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Almost without exception, European markets slipped down EY’s Renewable energy country attractiveness index (RECAI) rankings while less mature markets acrossLatin America, Africa and Asia continued their ascent, reveals the latest edition of the report.
So-called “emerging” markets now represent half of the countries in the 40-strong index, including four African markets featuring in the top 30. Just a decade ago only China and India were attractive enough to compete with more developed markets for renewable energy investment.
Chile (4), Brazil (6) and Mexico (7) climbed higher in the index top 10, while Germany (5) and France (8) fell in the latest ranking.
Ben Warren, EY’s Global Power & Utilities Corporate Finance Leader and RECAI Chief Editor, says: “Emerging markets are transforming their energy industries at an unprecedented pace. Last year, renewable energy investments in the developing world overtook those in the developed world for the first time. Latin America, in particular, has become something of a litmus test for how quickly markets can grow.”
Chile is one of the first markets to enable economically viable renewables projects to compete directly with all other energy sources. At the same time, Brazil’s renewables sector is showing surprising resilience amid an economic downturn and its underdeveloped solar market remains a potentially lucrative lure. And Mexico’s recent power auctions have opened the door to multi-billion dollar opportunities under a new liberalized energy market.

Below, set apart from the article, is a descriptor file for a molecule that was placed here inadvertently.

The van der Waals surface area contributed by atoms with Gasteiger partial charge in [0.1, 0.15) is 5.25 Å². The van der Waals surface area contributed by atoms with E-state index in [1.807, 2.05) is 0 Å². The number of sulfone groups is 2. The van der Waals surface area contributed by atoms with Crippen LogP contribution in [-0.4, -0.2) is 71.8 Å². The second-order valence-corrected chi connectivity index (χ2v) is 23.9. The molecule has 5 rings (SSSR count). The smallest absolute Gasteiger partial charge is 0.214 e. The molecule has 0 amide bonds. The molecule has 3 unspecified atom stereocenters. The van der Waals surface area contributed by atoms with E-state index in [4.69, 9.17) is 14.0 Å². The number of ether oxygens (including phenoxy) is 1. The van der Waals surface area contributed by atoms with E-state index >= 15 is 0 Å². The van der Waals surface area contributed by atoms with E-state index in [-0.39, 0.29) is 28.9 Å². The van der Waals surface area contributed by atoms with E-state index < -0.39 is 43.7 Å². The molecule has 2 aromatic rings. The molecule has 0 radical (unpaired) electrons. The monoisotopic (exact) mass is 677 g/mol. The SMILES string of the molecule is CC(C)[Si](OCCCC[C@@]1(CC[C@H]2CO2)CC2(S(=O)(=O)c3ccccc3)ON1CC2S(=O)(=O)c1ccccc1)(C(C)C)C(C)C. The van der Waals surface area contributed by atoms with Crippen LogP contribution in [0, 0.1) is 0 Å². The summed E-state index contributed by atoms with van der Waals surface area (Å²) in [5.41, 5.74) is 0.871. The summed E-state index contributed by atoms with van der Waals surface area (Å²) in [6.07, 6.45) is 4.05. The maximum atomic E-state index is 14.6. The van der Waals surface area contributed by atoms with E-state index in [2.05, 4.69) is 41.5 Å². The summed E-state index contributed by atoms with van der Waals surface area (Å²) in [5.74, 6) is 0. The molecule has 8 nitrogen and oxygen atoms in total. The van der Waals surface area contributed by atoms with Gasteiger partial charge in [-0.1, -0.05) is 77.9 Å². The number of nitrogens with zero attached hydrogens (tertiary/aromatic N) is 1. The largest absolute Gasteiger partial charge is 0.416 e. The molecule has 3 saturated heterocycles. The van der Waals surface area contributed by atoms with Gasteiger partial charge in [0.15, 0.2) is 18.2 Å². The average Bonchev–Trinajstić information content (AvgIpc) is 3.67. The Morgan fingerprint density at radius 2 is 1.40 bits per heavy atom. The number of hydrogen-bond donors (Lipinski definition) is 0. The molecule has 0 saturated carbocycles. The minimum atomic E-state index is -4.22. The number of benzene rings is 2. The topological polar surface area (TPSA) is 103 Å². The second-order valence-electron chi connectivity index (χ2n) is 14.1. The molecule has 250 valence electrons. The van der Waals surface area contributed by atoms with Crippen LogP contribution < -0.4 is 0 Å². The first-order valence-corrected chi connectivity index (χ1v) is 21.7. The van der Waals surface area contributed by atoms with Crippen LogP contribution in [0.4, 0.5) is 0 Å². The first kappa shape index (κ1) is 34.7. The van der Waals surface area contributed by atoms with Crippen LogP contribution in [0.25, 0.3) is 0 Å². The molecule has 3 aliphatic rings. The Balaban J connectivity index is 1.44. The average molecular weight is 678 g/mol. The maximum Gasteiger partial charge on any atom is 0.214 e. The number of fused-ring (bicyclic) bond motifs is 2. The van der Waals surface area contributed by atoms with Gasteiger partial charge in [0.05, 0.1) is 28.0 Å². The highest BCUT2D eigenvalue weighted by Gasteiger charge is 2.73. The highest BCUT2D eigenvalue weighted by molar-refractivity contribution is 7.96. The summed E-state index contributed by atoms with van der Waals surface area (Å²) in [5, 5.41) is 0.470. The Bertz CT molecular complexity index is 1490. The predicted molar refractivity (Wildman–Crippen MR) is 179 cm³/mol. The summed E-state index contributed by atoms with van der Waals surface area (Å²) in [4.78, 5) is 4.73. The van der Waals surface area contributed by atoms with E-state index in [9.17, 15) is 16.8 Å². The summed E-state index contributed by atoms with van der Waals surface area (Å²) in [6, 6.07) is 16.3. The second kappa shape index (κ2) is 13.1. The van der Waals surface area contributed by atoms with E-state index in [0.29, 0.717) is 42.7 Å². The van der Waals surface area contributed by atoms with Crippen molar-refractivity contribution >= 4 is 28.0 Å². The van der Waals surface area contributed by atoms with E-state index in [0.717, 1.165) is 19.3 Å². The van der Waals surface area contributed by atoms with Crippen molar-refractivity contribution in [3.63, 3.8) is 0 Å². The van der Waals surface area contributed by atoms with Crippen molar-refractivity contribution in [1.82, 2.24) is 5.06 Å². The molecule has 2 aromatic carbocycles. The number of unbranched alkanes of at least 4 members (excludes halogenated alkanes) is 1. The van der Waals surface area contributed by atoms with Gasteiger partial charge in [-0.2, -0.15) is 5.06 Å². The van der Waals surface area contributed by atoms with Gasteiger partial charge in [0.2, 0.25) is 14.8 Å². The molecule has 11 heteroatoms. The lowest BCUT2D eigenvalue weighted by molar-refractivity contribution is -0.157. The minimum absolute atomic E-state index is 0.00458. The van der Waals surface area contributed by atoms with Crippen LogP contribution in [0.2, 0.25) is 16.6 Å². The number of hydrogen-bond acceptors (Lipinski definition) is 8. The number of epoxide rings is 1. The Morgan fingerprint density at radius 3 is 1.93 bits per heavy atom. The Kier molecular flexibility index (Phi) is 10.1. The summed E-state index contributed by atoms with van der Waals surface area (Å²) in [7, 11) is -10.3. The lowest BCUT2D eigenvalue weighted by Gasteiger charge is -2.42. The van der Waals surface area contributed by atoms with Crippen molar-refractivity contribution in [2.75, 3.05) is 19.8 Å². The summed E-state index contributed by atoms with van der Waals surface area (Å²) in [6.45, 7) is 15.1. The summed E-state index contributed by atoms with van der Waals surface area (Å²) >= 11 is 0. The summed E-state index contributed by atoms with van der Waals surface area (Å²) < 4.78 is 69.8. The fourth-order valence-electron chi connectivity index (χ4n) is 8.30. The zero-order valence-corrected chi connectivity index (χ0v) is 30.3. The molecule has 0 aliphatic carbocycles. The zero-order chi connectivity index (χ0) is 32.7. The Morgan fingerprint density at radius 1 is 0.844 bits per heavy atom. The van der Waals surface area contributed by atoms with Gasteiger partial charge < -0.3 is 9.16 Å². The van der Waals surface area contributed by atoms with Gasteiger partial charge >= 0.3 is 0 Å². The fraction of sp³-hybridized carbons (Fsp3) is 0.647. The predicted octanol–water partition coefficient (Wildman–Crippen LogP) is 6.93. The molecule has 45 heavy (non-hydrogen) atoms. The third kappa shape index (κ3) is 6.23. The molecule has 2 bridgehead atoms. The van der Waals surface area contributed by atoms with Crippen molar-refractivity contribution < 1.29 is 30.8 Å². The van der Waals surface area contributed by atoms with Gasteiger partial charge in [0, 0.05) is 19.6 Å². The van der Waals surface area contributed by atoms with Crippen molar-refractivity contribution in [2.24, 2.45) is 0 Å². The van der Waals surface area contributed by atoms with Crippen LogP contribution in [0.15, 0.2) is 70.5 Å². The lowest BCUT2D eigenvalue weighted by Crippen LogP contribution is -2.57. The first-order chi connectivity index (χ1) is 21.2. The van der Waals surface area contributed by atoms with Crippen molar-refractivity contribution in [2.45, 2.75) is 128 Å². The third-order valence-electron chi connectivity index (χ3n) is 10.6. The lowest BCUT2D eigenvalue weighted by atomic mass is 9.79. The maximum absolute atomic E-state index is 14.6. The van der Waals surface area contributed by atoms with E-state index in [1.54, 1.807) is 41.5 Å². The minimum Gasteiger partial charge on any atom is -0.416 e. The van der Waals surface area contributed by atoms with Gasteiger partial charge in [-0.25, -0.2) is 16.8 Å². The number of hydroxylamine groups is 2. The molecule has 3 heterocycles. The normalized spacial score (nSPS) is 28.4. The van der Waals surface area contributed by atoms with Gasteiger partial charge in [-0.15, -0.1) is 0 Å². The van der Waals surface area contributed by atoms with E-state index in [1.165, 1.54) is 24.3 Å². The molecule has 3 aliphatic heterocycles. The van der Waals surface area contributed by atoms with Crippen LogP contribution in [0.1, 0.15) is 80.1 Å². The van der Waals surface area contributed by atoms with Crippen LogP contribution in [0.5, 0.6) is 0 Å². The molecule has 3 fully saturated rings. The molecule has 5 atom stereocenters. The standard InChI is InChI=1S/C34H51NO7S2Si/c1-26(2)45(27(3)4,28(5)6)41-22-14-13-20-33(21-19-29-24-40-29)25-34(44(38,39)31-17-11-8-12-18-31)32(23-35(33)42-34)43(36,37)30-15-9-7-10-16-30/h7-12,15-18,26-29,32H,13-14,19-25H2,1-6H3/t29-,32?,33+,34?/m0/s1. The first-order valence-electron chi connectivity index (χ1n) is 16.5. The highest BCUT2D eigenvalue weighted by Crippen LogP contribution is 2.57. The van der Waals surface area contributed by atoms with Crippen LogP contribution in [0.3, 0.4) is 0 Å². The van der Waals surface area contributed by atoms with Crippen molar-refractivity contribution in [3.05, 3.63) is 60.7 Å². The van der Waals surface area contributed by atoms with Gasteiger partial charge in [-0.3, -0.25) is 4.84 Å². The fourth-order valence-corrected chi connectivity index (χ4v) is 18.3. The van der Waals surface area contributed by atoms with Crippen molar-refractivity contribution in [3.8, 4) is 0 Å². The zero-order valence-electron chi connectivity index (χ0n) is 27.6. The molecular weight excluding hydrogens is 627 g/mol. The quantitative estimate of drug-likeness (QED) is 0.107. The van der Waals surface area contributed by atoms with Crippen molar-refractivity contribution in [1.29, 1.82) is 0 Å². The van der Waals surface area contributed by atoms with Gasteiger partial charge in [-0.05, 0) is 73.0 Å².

“Markets earlier in their renewables journey are benefiting from cheaper and more efficient technologies, lower cost of capital and more reliable resource forecasting. The increasingly global flow of capital proves that investors are becoming more comfortable with new markets. We can expect to see massive deployment of low carbon investment in developing markets.
“Yet, ambitious targets and low pricing alone will not be enough to promise investment attractiveness. The ability of markets to climb, or stay in will depend on projects being built, and commercial viability enabling the supply of affordable energy in a competitive environment.”
Meanwhile, European markets appear to be scaling back their ambitions as they address the challenges of marrying up increasingly mainstream renewables with a legacy of centralized conventional power generation.
The US, China and India held their positions at the top of the index with the size and scale of renewables activity surpassing other countries. Notwithstanding uncertainty over its Clean Power Plan, the US held its position following the five-year extension of federal tax credits for wind and solar. This provided critical certainty for investors and is forecast to galvanize significant capacity deployment through to 2020 the report finds.